Koretz questions motive behind plan to move city security guards to LAPD

One member of the Los Angeles City Council is questioning plans to move the city's security guards into the Los Angeles Police Department. Councilman Paul Koretz believes the motivation for the plan is to increase LAPD's ranks to 10,000 sworn officers.
One member of the Los Angeles City Council is questioning plans to move the city's security guards into the Los Angeles Police Department. Councilman Paul Koretz believes the motivation for the plan is to increase LAPD's ranks to 10,000 sworn officers. LifeSupercharger/Flickr (cc by-nc-nd)

A proposal to move the city's security guards into the ranks of the Los Angeles Police Department is nothing more than Mayor Antonio Villaraigosa’s attempt to reach the threshold of 10,000 police officers, one member of the Los Angeles City Council said today.

The criticism from Councilman Paul Koretz came as the Budget and Finance Committee combed through the LAPD’s budget for fiscal year 2012-13. In addition to consolidating the Office of Public Safety within the police department, the spending plan calls for 159 civilian employees to be laid off.

“Honestly, I think it’s being done for one reason and that is by consolidation you add members of the LAPD, so you can say you have 10,000 officers,” Koretz said. “I don’t know why the mayor is fixated on that … I believe that’s what’s driving this change.”

Under the plan, 37 security officers, who patrol city buildings, parks and libraries, would become sworn LAPD police officers. Adding those to the 9,963 sworn officers already in the police department would bring LAPD to 10,000 sworn officers – a threshold Villaraigosa has long sought to achieve. However, LAPD would cancel the Police Academy’s July class of recruits, ultimately keeping the sworn rank at its current level.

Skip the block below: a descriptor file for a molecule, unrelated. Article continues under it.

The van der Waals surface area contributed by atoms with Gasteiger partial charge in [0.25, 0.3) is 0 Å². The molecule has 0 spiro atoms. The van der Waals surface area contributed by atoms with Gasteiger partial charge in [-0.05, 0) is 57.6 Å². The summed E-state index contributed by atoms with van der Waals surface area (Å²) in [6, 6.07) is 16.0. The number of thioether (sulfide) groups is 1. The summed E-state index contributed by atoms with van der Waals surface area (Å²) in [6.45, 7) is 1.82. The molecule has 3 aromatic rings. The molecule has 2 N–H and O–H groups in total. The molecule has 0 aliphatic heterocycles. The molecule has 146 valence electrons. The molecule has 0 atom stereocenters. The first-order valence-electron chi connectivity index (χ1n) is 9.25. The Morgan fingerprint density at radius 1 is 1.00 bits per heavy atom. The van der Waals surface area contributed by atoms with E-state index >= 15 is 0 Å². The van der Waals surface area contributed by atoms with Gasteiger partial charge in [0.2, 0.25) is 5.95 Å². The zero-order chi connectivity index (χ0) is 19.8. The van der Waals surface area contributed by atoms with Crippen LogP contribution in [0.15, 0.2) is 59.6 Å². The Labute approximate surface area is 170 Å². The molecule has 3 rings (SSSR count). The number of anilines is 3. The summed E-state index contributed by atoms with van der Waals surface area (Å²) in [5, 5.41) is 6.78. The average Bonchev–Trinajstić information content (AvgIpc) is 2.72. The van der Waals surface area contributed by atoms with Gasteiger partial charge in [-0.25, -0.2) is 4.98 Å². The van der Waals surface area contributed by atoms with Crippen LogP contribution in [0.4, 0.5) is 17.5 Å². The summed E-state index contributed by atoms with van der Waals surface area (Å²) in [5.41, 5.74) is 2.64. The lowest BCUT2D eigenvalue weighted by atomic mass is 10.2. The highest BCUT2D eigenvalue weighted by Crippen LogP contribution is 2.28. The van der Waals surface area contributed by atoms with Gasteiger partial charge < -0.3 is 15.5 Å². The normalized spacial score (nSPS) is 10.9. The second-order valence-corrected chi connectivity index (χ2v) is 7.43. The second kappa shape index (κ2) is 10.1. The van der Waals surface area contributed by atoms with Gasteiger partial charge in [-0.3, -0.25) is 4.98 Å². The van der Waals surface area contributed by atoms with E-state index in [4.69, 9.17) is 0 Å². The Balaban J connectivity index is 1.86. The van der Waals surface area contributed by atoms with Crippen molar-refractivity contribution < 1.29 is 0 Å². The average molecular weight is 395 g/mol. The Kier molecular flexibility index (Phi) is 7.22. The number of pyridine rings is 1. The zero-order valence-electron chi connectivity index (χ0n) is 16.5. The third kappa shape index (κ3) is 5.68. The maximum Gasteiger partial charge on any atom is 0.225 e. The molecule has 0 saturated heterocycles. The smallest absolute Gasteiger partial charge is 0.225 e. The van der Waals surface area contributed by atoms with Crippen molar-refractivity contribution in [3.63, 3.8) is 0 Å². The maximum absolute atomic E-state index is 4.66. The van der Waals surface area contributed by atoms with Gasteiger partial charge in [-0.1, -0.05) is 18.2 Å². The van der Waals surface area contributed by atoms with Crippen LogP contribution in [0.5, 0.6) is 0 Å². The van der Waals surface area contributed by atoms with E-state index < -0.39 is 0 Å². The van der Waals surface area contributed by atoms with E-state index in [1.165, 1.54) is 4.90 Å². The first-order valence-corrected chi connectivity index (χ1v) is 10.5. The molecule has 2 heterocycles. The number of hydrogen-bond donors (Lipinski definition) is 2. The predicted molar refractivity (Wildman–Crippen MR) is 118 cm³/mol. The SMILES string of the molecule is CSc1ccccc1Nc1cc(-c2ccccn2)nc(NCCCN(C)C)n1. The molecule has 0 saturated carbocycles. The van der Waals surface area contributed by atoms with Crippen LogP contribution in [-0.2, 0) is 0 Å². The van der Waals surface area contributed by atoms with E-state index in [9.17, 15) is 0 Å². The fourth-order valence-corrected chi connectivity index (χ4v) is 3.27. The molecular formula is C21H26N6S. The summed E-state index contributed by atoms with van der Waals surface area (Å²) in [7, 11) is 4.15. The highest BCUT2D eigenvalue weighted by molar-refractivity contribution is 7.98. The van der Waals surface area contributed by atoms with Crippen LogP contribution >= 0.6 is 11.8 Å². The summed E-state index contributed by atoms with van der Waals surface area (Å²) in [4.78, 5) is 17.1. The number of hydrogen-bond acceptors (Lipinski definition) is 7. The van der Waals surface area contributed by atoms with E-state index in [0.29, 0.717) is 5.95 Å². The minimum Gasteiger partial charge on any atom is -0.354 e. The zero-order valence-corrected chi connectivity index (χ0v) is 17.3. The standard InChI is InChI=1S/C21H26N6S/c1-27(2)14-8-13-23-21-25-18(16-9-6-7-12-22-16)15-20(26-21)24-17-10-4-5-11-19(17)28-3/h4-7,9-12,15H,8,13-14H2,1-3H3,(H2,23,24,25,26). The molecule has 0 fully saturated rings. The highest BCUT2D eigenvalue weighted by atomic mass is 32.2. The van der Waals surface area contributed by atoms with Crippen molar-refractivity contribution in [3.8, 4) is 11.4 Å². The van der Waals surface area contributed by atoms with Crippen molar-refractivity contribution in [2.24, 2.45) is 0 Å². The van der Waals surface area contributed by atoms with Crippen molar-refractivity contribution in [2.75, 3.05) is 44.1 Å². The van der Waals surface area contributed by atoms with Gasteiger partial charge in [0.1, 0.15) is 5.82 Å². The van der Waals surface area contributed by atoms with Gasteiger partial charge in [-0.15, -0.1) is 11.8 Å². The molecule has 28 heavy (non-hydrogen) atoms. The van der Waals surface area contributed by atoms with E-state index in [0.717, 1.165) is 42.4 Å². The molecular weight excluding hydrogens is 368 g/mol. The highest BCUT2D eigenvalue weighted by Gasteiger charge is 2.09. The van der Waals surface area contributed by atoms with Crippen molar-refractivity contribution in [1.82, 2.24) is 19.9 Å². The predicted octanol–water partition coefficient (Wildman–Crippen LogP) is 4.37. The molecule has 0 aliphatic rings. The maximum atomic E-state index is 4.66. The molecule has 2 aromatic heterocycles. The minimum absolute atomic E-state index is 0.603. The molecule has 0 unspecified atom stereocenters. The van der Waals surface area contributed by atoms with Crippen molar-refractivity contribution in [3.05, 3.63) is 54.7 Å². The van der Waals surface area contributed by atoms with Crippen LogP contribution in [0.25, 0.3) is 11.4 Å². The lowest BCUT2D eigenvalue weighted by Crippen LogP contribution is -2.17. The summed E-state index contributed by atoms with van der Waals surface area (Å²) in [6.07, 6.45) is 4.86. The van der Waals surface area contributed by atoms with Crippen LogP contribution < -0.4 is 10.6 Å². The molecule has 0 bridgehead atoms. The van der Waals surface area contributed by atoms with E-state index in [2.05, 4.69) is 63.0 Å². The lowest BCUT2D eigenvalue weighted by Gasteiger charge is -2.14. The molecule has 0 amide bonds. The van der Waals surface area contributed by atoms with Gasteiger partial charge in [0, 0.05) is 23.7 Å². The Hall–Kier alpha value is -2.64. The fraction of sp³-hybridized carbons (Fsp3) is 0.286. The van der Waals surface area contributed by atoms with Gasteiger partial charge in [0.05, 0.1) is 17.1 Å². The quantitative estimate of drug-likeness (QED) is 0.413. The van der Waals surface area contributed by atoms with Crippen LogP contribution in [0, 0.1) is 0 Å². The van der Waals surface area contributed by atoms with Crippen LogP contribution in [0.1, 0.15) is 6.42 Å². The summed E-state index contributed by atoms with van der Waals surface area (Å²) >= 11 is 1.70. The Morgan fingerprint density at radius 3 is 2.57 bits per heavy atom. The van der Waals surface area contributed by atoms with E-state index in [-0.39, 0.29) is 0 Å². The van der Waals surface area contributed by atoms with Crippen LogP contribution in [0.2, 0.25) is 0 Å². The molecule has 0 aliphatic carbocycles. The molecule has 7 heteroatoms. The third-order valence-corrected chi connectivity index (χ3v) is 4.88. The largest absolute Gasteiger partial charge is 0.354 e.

The remaining security guards would become part of the Security Services Division. The move is expected to save the city $2.2 million, according to the city administrative officer, though council members have questioned that figure.

Chief Charlie Beck said combining the two security forces would make law enforcement more efficient.

“It’s nonsensical to have multiple city departments with similar missions and not the same command,” Beck said.

The budget also calls for 159 civilian employees to be laid off. These include clerks, administrative staff, a security guard and a nutritionist.

“This will impact service, not only internally but also to the public,” Beck said.

The LAPD’s proposed budget for fiscal year 2012-13 is $1.167 billion.

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